Apple is in the process of removing WiFi scanning apps from the App Store for using a private framework. Some of these apps provide functionality that the iPhone OS weakly attempts. Its own interface is buried away in Settings and tells you the bare minimum of what it thinks you need to know. There’s no advanced mode which is what these apps provide. That this is a private framework at all is somewhat of a mystery since it’s hard to believe that they’re genuinely interested in the public’s security concerns.
Choice quotes from Adobe’s CEO in this article:
“Considering the amount of content on the Web that uses Flash — not allowing your consumers to access that content isn’t showing off the Web in all its glory.”
“Apple’s business model is more trying to maintain a proprietary lock.”
“the 10.1 version will do what Jobs wants it to do.”
I can hear the canned laugh-track as I read it.
Wordpress for iPhone 2.1-2.2
Saving a local draft fails. Not iust fails, but completely doesn’t happen at all. Writing a post of any length goes into /dev/null. Seems it’s not an exactly uncommon issue as this forums post shows but for some reason isn’t reproduceable.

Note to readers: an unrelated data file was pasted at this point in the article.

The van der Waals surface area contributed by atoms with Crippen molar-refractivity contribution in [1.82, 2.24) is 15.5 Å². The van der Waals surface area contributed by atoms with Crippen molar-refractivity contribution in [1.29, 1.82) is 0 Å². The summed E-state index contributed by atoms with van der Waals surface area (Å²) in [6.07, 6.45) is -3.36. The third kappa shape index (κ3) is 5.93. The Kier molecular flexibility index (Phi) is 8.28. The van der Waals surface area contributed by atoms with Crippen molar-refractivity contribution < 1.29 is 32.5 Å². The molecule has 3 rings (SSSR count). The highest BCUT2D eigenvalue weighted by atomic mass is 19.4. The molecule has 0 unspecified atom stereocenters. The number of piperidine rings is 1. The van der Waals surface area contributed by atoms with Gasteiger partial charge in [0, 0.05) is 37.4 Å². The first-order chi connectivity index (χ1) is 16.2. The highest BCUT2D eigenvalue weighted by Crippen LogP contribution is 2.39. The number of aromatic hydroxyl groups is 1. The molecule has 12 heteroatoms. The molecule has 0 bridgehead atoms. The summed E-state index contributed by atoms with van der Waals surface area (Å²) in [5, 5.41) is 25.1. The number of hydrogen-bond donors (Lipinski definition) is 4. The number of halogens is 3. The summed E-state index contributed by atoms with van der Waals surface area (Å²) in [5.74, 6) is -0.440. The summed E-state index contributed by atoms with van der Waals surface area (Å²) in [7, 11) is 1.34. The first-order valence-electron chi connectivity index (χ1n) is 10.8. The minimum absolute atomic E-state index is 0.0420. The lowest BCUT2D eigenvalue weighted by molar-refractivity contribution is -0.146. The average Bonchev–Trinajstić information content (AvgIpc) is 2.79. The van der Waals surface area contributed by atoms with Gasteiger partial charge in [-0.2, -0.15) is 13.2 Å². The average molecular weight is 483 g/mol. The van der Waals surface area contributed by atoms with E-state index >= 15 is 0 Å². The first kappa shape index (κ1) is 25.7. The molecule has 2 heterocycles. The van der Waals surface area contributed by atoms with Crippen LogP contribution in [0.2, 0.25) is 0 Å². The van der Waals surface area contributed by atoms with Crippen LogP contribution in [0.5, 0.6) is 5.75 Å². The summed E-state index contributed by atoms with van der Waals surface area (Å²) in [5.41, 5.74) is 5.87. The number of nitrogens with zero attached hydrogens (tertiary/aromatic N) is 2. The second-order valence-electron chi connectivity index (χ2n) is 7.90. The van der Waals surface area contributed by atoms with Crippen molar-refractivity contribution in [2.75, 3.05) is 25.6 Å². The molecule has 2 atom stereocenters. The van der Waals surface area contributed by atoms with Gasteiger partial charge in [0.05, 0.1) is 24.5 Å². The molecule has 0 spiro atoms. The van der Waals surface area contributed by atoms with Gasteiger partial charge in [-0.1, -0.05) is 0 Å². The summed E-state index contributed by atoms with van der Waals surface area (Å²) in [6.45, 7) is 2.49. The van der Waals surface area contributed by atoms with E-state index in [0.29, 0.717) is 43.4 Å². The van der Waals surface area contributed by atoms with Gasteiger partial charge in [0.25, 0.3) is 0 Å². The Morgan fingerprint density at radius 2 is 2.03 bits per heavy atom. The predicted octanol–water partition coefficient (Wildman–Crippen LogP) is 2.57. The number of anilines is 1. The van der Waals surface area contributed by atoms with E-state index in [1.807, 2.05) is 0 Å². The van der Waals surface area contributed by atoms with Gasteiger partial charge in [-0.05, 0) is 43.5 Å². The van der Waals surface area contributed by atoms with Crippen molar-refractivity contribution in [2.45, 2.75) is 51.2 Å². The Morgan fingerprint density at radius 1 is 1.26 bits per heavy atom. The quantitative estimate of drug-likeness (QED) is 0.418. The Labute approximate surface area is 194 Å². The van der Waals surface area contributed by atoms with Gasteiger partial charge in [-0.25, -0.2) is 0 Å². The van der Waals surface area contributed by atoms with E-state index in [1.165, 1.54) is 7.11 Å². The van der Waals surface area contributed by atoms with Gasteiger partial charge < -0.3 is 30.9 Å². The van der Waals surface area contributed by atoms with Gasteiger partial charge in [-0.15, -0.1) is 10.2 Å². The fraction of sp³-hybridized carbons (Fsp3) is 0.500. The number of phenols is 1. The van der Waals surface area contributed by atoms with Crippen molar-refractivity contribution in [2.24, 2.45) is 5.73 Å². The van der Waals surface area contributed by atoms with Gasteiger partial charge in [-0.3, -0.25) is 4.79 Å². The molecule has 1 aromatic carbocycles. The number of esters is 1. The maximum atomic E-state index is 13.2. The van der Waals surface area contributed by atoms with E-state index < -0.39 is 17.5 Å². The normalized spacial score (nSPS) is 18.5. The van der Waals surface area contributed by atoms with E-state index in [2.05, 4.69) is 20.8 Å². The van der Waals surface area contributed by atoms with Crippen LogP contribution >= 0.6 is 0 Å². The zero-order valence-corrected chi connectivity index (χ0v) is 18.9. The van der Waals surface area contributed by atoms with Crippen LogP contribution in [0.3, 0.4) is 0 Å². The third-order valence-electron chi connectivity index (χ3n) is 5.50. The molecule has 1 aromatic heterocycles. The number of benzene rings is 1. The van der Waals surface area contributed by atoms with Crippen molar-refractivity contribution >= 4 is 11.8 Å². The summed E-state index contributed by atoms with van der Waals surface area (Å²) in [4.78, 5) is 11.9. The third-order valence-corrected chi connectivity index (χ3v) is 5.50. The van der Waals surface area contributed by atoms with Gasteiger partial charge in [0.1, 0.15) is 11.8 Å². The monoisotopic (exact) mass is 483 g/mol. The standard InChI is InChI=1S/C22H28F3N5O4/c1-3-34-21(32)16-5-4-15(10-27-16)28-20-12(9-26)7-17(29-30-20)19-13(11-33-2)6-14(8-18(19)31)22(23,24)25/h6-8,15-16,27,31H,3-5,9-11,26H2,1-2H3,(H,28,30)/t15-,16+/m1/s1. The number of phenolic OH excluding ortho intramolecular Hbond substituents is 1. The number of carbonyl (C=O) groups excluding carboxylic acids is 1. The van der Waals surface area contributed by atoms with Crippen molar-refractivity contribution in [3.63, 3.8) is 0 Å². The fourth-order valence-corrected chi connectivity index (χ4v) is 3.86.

Saving as a draft to the server is fine, though.
It’s been reported that Steve Jobs responded to an iPhone app developer who was told by Apple legal to change his app’s name. Apparently, he suggested that changing the name of the app as demanded wasn’t that big of a deal.
In the same spirit, I’m going to start a company called Apple. I think they’ll understand when my legal team demands they change their name. Not that big of a deal.
Citing a dinner conversation in which, surely, there was too much wine involved, this article on VentureBeat posits that developers might have a chance of making a bigger impact on the application ecosystem of the Palm Pre than the iPhone.
The question really comes down to the availability of the SDK. While the iPhone SDK is freely available to everyone (unless you intend to upload to the App Store or develop on a hardware version of the phone, as opposed to the software simulator), the Palm Pre’s Mojo SDK is kept tightly in Palm’s…umm…grip. One assumes this is for some semblance of quality control but until developers can actually start coding the Pre’s software offering is going to remain thin. This does sound vaguely similar to the beginning of the iPhone’s SDK history, but it’s certainly premature to start the hyperbole of “Has The Palm Pre Already Beaten The iPhone?”